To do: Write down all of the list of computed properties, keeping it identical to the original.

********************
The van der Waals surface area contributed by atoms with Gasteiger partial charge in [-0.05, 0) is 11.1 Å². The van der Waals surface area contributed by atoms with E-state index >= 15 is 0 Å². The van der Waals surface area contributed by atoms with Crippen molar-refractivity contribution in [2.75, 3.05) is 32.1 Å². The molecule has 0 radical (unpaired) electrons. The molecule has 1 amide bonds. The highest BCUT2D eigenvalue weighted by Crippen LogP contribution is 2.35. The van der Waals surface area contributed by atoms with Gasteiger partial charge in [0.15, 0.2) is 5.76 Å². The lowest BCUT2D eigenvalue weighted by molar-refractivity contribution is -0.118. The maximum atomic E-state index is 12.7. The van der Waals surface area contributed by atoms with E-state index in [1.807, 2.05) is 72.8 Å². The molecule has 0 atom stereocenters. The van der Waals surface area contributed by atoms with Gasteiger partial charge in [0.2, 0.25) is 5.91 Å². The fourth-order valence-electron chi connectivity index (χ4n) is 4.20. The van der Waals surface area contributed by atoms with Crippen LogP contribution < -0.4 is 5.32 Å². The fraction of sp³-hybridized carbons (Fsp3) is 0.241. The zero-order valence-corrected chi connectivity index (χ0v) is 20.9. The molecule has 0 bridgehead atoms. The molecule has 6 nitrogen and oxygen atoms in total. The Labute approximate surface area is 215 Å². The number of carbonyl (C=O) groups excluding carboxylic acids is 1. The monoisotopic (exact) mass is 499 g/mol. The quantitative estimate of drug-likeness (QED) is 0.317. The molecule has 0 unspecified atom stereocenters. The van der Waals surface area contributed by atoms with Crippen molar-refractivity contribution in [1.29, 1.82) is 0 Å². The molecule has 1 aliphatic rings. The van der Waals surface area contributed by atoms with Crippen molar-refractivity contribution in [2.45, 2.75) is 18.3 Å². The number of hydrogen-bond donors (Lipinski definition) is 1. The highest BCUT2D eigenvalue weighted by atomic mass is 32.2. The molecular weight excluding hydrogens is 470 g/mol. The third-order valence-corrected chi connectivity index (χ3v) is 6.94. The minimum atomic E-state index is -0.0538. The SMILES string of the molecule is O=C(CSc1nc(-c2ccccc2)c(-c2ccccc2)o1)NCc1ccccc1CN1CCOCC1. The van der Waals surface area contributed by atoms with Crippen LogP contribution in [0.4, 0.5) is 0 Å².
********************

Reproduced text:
The van der Waals surface area contributed by atoms with Gasteiger partial charge in [-0.05, 0) is 11.1 Å². The van der Waals surface area contributed by atoms with E-state index >= 15 is 0 Å². The van der Waals surface area contributed by atoms with Crippen molar-refractivity contribution in [2.75, 3.05) is 32.1 Å². The molecule has 0 radical (unpaired) electrons. The molecule has 1 amide bonds. The highest BCUT2D eigenvalue weighted by Crippen LogP contribution is 2.35. The van der Waals surface area contributed by atoms with Gasteiger partial charge in [0.15, 0.2) is 5.76 Å². The lowest BCUT2D eigenvalue weighted by molar-refractivity contribution is -0.118. The maximum atomic E-state index is 12.7. The van der Waals surface area contributed by atoms with E-state index in [1.807, 2.05) is 72.8 Å². The molecule has 0 atom stereocenters. The van der Waals surface area contributed by atoms with Gasteiger partial charge in [0.2, 0.25) is 5.91 Å². The fourth-order valence-electron chi connectivity index (χ4n) is 4.20. The van der Waals surface area contributed by atoms with Crippen LogP contribution < -0.4 is 5.32 Å². The fraction of sp³-hybridized carbons (Fsp3) is 0.241. The zero-order valence-corrected chi connectivity index (χ0v) is 20.9. The molecule has 0 bridgehead atoms. The molecule has 6 nitrogen and oxygen atoms in total. The Labute approximate surface area is 215 Å². The number of carbonyl (C=O) groups excluding carboxylic acids is 1. The monoisotopic (exact) mass is 499 g/mol. The quantitative estimate of drug-likeness (QED) is 0.317. The molecule has 0 unspecified atom stereocenters. The van der Waals surface area contributed by atoms with Crippen molar-refractivity contribution in [1.29, 1.82) is 0 Å². The molecule has 1 aliphatic rings. The van der Waals surface area contributed by atoms with Crippen molar-refractivity contribution in [2.45, 2.75) is 18.3 Å². The number of hydrogen-bond donors (Lipinski definition) is 1. The highest BCUT2D eigenvalue weighted by atomic mass is 32.2. The molecular weight excluding hydrogens is 470 g/mol. The third-order valence-corrected chi connectivity index (χ3v) is 6.94. The minimum atomic E-state index is -0.0538. The SMILES string of the molecule is O=C(CSc1nc(-c2ccccc2)c(-c2ccccc2)o1)NCc1ccccc1CN1CCOCC1. The van der Waals surface area contributed by atoms with Crippen LogP contribution in [0.4, 0.5) is 0 Å².